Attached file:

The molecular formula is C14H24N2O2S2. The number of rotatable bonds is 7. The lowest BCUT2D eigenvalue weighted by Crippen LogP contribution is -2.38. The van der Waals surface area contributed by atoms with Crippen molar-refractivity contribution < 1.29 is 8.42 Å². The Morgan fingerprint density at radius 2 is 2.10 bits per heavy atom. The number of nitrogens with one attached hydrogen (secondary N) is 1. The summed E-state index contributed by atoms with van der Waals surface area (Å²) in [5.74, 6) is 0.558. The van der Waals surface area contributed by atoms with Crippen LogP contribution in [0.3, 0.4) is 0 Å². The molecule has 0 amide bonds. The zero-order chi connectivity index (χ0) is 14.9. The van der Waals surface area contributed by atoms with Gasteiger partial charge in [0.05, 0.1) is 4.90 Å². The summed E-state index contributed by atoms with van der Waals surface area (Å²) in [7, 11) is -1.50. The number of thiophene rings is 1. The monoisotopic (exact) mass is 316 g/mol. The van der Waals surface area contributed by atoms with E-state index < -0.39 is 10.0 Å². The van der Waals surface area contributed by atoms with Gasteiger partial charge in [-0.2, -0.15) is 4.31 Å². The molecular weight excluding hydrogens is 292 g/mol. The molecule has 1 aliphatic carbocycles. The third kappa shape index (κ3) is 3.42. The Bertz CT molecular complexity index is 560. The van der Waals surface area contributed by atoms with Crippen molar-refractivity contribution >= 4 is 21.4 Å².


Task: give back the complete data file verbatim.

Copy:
The molecular formula is C14H24N2O2S2. The number of rotatable bonds is 7. The lowest BCUT2D eigenvalue weighted by Crippen LogP contribution is -2.38. The van der Waals surface area contributed by atoms with Crippen molar-refractivity contribution < 1.29 is 8.42 Å². The Morgan fingerprint density at radius 2 is 2.10 bits per heavy atom. The number of nitrogens with one attached hydrogen (secondary N) is 1. The summed E-state index contributed by atoms with van der Waals surface area (Å²) in [5.74, 6) is 0.558. The van der Waals surface area contributed by atoms with Crippen LogP contribution in [0.3, 0.4) is 0 Å². The molecule has 0 amide bonds. The zero-order chi connectivity index (χ0) is 14.9. The van der Waals surface area contributed by atoms with Gasteiger partial charge in [0.05, 0.1) is 4.90 Å². The summed E-state index contributed by atoms with van der Waals surface area (Å²) in [7, 11) is -1.50. The number of thiophene rings is 1. The monoisotopic (exact) mass is 316 g/mol. The van der Waals surface area contributed by atoms with E-state index < -0.39 is 10.0 Å². The van der Waals surface area contributed by atoms with Gasteiger partial charge in [-0.2, -0.15) is 4.31 Å². The molecular weight excluding hydrogens is 292 g/mol. The molecule has 1 aliphatic carbocycles. The third kappa shape index (κ3) is 3.42. The Bertz CT molecular complexity index is 560. The van der Waals surface area contributed by atoms with Crippen molar-refractivity contribution >= 4 is 21.4 Å².